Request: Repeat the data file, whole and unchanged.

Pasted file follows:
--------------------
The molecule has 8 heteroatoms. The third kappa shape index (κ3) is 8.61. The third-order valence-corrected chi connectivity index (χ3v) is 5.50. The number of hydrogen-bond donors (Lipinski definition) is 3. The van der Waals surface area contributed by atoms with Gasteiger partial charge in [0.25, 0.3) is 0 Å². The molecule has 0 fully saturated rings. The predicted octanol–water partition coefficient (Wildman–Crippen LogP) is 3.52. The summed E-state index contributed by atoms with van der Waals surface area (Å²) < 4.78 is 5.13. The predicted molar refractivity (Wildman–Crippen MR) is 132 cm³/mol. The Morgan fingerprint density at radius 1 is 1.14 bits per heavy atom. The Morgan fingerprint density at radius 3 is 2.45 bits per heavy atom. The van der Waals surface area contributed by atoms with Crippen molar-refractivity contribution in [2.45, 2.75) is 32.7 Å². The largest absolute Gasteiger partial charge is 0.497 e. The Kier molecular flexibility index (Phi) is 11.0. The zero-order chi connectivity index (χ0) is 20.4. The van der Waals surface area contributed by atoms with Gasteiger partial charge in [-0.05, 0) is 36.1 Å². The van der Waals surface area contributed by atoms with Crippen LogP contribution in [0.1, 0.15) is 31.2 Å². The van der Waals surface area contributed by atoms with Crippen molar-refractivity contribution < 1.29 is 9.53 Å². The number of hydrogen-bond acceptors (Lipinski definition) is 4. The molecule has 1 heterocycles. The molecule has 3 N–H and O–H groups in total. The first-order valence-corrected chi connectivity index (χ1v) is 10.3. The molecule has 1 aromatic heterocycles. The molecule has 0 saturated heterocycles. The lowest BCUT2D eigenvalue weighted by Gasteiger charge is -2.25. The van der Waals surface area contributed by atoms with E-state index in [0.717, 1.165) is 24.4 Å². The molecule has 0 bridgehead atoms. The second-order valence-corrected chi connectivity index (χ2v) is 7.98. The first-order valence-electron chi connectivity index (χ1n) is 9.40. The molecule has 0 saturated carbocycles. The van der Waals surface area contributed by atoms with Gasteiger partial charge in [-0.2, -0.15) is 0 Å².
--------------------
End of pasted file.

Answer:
The molecule has 8 heteroatoms. The third kappa shape index (κ3) is 8.61. The third-order valence-corrected chi connectivity index (χ3v) is 5.50. The number of hydrogen-bond donors (Lipinski definition) is 3. The van der Waals surface area contributed by atoms with Gasteiger partial charge in [0.25, 0.3) is 0 Å². The molecule has 0 fully saturated rings. The predicted octanol–water partition coefficient (Wildman–Crippen LogP) is 3.52. The summed E-state index contributed by atoms with van der Waals surface area (Å²) < 4.78 is 5.13. The predicted molar refractivity (Wildman–Crippen MR) is 132 cm³/mol. The Morgan fingerprint density at radius 1 is 1.14 bits per heavy atom. The Morgan fingerprint density at radius 3 is 2.45 bits per heavy atom. The van der Waals surface area contributed by atoms with Crippen molar-refractivity contribution in [2.45, 2.75) is 32.7 Å². The largest absolute Gasteiger partial charge is 0.497 e. The Kier molecular flexibility index (Phi) is 11.0. The zero-order chi connectivity index (χ0) is 20.4. The van der Waals surface area contributed by atoms with Gasteiger partial charge in [-0.05, 0) is 36.1 Å². The van der Waals surface area contributed by atoms with Crippen LogP contribution in [0.1, 0.15) is 31.2 Å². The van der Waals surface area contributed by atoms with Crippen molar-refractivity contribution < 1.29 is 9.53 Å². The number of hydrogen-bond acceptors (Lipinski definition) is 4. The molecule has 1 heterocycles. The molecule has 3 N–H and O–H groups in total. The first-order valence-corrected chi connectivity index (χ1v) is 10.3. The molecule has 1 aromatic heterocycles. The molecule has 0 saturated heterocycles. The lowest BCUT2D eigenvalue weighted by Gasteiger charge is -2.25. The van der Waals surface area contributed by atoms with E-state index in [0.717, 1.165) is 24.4 Å². The molecule has 0 bridgehead atoms. The second-order valence-corrected chi connectivity index (χ2v) is 7.98. The first-order valence-electron chi connectivity index (χ1n) is 9.40. The molecule has 0 saturated carbocycles. The van der Waals surface area contributed by atoms with Gasteiger partial charge in [-0.2, -0.15) is 0 Å².